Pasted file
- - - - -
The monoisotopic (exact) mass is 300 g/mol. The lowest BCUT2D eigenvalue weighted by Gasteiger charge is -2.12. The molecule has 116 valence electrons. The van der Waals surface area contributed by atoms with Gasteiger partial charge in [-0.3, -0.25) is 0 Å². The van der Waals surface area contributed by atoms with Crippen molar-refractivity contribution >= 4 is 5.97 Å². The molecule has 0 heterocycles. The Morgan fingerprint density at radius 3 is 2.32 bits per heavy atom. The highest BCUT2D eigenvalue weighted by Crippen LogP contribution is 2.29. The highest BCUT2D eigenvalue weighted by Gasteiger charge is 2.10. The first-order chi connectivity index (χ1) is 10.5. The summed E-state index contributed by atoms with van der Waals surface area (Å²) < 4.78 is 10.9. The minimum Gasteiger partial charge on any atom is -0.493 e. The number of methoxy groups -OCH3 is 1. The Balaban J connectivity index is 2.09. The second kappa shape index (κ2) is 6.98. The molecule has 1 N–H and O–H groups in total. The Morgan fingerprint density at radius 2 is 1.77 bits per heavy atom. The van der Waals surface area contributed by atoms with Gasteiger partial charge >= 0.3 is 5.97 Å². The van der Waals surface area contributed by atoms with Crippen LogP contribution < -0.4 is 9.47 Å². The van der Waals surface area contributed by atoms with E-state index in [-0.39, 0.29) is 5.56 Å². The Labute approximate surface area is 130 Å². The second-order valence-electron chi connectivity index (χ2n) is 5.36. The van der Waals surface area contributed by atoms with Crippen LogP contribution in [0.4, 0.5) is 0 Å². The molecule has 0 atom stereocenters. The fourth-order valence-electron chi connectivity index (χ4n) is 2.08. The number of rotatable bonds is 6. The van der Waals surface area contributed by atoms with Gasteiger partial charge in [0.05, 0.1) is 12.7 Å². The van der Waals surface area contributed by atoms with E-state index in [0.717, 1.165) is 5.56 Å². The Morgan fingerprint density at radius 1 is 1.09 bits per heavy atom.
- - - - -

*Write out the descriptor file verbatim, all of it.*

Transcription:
The monoisotopic (exact) mass is 300 g/mol. The lowest BCUT2D eigenvalue weighted by Gasteiger charge is -2.12. The molecule has 116 valence electrons. The van der Waals surface area contributed by atoms with Gasteiger partial charge in [-0.3, -0.25) is 0 Å². The van der Waals surface area contributed by atoms with Crippen molar-refractivity contribution >= 4 is 5.97 Å². The molecule has 0 heterocycles. The Morgan fingerprint density at radius 3 is 2.32 bits per heavy atom. The highest BCUT2D eigenvalue weighted by Crippen LogP contribution is 2.29. The highest BCUT2D eigenvalue weighted by Gasteiger charge is 2.10. The first-order chi connectivity index (χ1) is 10.5. The summed E-state index contributed by atoms with van der Waals surface area (Å²) < 4.78 is 10.9. The minimum Gasteiger partial charge on any atom is -0.493 e. The number of methoxy groups -OCH3 is 1. The Balaban J connectivity index is 2.09. The second kappa shape index (κ2) is 6.98. The molecule has 1 N–H and O–H groups in total. The Morgan fingerprint density at radius 2 is 1.77 bits per heavy atom. The van der Waals surface area contributed by atoms with Gasteiger partial charge >= 0.3 is 5.97 Å². The van der Waals surface area contributed by atoms with Crippen LogP contribution < -0.4 is 9.47 Å². The van der Waals surface area contributed by atoms with E-state index in [-0.39, 0.29) is 5.56 Å². The Labute approximate surface area is 130 Å². The second-order valence-electron chi connectivity index (χ2n) is 5.36. The van der Waals surface area contributed by atoms with Crippen LogP contribution in [0.4, 0.5) is 0 Å². The molecule has 0 atom stereocenters. The fourth-order valence-electron chi connectivity index (χ4n) is 2.08. The number of rotatable bonds is 6. The van der Waals surface area contributed by atoms with Gasteiger partial charge in [0.05, 0.1) is 12.7 Å². The van der Waals surface area contributed by atoms with E-state index in [0.717, 1.165) is 5.56 Å². The Morgan fingerprint density at radius 1 is 1.09 bits per heavy atom.